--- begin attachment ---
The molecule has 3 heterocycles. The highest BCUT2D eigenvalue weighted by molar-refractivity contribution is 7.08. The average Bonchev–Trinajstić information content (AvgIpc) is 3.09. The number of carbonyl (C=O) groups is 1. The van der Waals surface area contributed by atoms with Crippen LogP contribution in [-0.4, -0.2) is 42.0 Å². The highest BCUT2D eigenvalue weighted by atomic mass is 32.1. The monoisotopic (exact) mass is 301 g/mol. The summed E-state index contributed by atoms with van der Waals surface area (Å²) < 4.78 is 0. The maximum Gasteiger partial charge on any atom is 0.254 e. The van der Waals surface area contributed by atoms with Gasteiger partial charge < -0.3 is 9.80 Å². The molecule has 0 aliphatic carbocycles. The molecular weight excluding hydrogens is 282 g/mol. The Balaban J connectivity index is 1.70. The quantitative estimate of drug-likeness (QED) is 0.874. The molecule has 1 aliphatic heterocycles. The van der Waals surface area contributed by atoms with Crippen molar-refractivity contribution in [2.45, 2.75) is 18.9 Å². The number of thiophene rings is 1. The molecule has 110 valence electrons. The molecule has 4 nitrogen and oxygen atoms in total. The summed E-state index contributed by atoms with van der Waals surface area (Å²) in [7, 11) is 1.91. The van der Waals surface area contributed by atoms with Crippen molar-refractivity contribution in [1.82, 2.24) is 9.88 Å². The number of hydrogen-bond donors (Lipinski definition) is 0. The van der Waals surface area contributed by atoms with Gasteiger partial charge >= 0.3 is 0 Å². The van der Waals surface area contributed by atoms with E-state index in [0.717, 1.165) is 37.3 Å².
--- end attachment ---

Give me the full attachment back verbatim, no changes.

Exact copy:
The molecule has 3 heterocycles. The highest BCUT2D eigenvalue weighted by molar-refractivity contribution is 7.08. The average Bonchev–Trinajstić information content (AvgIpc) is 3.09. The number of carbonyl (C=O) groups is 1. The van der Waals surface area contributed by atoms with Crippen LogP contribution in [-0.4, -0.2) is 42.0 Å². The highest BCUT2D eigenvalue weighted by atomic mass is 32.1. The monoisotopic (exact) mass is 301 g/mol. The summed E-state index contributed by atoms with van der Waals surface area (Å²) < 4.78 is 0. The maximum Gasteiger partial charge on any atom is 0.254 e. The van der Waals surface area contributed by atoms with Gasteiger partial charge < -0.3 is 9.80 Å². The molecule has 0 aliphatic carbocycles. The molecular weight excluding hydrogens is 282 g/mol. The Balaban J connectivity index is 1.70. The quantitative estimate of drug-likeness (QED) is 0.874. The molecule has 1 aliphatic heterocycles. The van der Waals surface area contributed by atoms with Crippen molar-refractivity contribution in [2.45, 2.75) is 18.9 Å². The number of thiophene rings is 1. The molecule has 110 valence electrons. The molecule has 4 nitrogen and oxygen atoms in total. The summed E-state index contributed by atoms with van der Waals surface area (Å²) in [7, 11) is 1.91. The van der Waals surface area contributed by atoms with Crippen molar-refractivity contribution in [1.82, 2.24) is 9.88 Å². The number of hydrogen-bond donors (Lipinski definition) is 0. The van der Waals surface area contributed by atoms with Gasteiger partial charge >= 0.3 is 0 Å². The van der Waals surface area contributed by atoms with E-state index in [0.717, 1.165) is 37.3 Å².